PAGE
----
If you’re considering creating a mobile app for your business (so easy with 529 Mobile!), there are three main questions that are good to ask:
1. Who are your customers?
2. What do they want in a mobile app?
3. What can you give to them?
Each industry has app functions that make sense across most of the businesses within the industry. For example, it’s generally useful for restaurants to put mobile ordering in their apps, but the feature is bizarre when it comes to real estate brokerages. For them, a tab with available listings makes more sense.
But even within industries, there are sometimes variations between businesses that lead to the need for differing sets of app features. For that reason, each business should ask itself these questions before designing an app (which is a breeze with 529 Mobile!).
With the help of great apps, a small business can turn into a big business in short order!
(Okay, that’s not the whole truth. You also need customers, a profitable business model, a great team, and a few dozen other stars in alignment for all of that to happen. But still, the apps are helpful. Below are ten that are awesome.)
In case you’ve somehow managed to escape the never-ending flood of Apple news that makes up roughly 94% of the modern Internet, on September 18th, a new Apple operating system update is coming out. The new system is titled “iOS7.”
So, what do 529 Apps users need to know about it? Nothing really. Except for the fact that your app will remain to work perfectly without any issues.
If you’re like most business owners that are being confronted with a mobile world, you may be wondering whether your business would be better off with a mobile app or mobile website.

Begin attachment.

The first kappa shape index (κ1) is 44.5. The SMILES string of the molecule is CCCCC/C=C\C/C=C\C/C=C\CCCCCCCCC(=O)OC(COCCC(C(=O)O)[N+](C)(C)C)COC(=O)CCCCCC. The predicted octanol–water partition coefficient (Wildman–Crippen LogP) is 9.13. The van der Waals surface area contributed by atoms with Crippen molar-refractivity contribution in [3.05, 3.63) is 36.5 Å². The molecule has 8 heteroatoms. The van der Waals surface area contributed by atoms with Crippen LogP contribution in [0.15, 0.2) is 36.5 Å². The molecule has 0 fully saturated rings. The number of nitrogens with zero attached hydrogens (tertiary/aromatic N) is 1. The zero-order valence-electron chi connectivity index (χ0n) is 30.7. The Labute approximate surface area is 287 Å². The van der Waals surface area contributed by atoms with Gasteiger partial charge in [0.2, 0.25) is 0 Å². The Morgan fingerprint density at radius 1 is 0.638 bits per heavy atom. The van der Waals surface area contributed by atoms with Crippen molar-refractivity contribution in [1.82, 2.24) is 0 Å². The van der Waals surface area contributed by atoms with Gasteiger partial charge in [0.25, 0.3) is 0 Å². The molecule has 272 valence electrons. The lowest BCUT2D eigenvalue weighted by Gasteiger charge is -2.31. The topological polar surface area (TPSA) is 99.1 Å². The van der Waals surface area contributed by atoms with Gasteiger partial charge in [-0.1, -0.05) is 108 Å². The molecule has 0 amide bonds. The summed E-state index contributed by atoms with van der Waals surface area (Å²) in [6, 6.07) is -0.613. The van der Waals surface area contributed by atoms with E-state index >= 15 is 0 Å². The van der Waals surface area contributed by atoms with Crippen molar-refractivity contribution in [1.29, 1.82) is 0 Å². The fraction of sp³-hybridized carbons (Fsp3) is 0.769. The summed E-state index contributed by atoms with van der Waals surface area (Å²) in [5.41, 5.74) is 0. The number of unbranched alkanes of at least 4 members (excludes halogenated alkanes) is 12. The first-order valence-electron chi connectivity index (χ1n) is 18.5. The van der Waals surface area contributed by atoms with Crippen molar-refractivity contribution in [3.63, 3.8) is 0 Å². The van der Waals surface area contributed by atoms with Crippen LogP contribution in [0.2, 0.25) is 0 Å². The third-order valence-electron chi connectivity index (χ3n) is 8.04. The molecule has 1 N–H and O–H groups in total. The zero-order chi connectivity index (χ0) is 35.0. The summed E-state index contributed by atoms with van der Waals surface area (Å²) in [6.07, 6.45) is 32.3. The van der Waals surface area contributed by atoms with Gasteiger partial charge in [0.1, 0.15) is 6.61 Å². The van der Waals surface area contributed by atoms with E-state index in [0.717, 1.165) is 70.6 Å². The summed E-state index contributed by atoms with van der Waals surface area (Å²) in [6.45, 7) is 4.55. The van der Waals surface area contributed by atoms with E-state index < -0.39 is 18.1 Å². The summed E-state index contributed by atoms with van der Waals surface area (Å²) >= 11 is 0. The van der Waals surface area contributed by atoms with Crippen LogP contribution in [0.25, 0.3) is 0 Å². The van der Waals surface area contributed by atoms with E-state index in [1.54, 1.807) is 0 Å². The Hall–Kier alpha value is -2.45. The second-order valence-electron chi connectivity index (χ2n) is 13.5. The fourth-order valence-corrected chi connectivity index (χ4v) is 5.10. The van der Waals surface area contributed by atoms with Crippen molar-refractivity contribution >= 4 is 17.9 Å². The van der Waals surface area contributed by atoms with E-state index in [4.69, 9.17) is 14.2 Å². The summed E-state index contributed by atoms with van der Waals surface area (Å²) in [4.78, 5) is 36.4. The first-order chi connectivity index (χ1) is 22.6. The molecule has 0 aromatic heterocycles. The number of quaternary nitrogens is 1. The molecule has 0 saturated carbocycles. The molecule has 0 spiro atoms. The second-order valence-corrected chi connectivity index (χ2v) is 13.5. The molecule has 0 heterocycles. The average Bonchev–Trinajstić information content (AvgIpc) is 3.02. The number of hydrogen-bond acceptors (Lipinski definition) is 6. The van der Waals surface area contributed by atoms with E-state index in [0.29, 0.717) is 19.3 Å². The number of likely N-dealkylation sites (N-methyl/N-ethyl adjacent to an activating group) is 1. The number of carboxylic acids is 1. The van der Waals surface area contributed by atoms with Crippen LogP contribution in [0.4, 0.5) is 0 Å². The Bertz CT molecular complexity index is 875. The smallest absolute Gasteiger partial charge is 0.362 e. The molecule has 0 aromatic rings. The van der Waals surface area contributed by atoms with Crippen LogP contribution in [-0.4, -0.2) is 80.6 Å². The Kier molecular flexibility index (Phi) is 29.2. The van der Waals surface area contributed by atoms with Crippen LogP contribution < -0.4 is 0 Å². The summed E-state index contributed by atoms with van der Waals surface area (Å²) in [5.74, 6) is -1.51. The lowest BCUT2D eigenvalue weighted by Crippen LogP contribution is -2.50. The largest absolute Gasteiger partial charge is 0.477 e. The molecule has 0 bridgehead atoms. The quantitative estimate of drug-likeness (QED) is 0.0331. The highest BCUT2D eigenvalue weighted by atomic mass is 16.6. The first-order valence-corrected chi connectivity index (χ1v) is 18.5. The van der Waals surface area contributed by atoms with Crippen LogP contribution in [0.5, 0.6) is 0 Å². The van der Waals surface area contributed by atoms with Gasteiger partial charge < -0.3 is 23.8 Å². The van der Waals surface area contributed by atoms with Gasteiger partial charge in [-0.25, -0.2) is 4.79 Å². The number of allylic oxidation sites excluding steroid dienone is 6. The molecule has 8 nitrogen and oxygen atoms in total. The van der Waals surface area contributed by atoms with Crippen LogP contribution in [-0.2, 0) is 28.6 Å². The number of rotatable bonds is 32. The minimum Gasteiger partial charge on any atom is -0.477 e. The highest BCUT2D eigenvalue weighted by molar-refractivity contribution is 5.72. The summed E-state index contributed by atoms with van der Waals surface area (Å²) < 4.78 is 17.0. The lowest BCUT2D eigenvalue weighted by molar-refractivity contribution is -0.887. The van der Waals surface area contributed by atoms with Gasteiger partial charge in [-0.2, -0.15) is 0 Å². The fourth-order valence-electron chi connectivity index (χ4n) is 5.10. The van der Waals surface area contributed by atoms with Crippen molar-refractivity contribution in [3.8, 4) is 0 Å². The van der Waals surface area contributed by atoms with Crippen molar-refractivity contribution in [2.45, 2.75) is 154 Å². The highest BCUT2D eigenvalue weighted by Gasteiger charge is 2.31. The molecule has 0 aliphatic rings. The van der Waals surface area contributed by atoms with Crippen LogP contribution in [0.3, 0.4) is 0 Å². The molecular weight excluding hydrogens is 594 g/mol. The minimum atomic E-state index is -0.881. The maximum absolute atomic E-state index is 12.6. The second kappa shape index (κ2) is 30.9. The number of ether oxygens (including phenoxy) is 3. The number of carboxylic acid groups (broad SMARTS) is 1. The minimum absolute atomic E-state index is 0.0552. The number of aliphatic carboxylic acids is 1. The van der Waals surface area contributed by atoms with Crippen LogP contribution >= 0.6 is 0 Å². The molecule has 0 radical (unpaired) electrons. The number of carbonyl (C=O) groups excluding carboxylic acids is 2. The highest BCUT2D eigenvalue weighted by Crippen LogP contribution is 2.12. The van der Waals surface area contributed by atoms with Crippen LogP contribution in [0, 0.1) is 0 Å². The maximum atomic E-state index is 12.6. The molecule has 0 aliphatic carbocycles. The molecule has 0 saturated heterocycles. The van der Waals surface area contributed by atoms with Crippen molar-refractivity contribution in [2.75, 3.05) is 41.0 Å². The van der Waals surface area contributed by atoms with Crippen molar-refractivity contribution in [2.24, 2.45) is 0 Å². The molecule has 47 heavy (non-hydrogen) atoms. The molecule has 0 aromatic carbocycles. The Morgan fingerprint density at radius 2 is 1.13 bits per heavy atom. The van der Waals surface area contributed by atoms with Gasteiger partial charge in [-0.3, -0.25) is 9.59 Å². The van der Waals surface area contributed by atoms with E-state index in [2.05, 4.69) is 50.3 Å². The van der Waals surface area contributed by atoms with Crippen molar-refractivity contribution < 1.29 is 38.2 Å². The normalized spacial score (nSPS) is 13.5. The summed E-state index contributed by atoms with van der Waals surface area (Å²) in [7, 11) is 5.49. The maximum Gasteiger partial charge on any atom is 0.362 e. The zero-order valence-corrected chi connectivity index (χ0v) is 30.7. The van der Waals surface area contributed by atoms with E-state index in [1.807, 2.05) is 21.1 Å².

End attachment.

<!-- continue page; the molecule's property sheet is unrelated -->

(Or, you may just be wondering which one you can safely ignore and not have to deal with.)
Well, whether you approach mobile strategies with enthusiasm or reluctance, we’ve outlined the main advantages and disadvantages below to help you figure things out. We’ll spare you the suspense, though: we think you need both. Anyhow, without further ado, here is how mobile apps and mobile websites stack up against each other:
When it comes to features, mobile apps come out ahead. They can do more and also have access to other device tools, like GPS and the accelerometer. For that reason, they offer a wider range of features, and allow you to create a more robust suite of offerings to users. Mobile websites, on the other hand, are somewhat limited in the types of features they can offer through a browser.
WE WILL NEVER FORGET
NYC, Tribute in Light, a 9-11 memorial of twin beams of light illuminates the night sky over Ground Zero.
The app journey can be an exciting one.
It all starts with the realization that, “Hey, everybody else is having so much fun with apps, my business should have an app, too!” Then comes the brainstorming about what features should be included, what platforms to publish on, and whether anyone on your team has a clue about how apps are actually made. Excitement usually reaches its highest point on launch day, when expectations are high, and reality hasn’t had a chance to go live yet.
The big moment has arrived. The app is done! “Here you go, world! Enjoy!” Unfortunately, that’s the last time most business owners think about their app. They send it out into the wilderness, and hope that everything goes as planned. “Finally! I’m done with that app stuff. Time to get back to real work!” Oh no! Another absentee app parent is born!\
May we make a suggestion?
Q2, 2013. Mark it on your calendars.
This past quarter was the quarter that Google Play’s total downloads finally surpassed the App Store, according to data gathered by App Annie. Don’t get too excited, though. Despite having 10% fewer downloads, the App Store still made more than double the revenue of Google Play.
(We know which one we’d rather have!)
Anyhow, let’s break down some of the background facts:
Mobile commerce may seem like a cool extra channel for generating sales, until you learn more about it. Then you see that it’s quickly becoming the main channel for generating sales online and connecting with customers. In fact, if trends continue, there may come a day when m-commerce is referred to more simply as just “commerce.”
Okay, that’s overselling it. But m-commerce is a big deal, and we’ve got four facts to back that claim up. Read on, but be warned – once you hear more, you’re going to want in. The opportunities are just too darn tasty.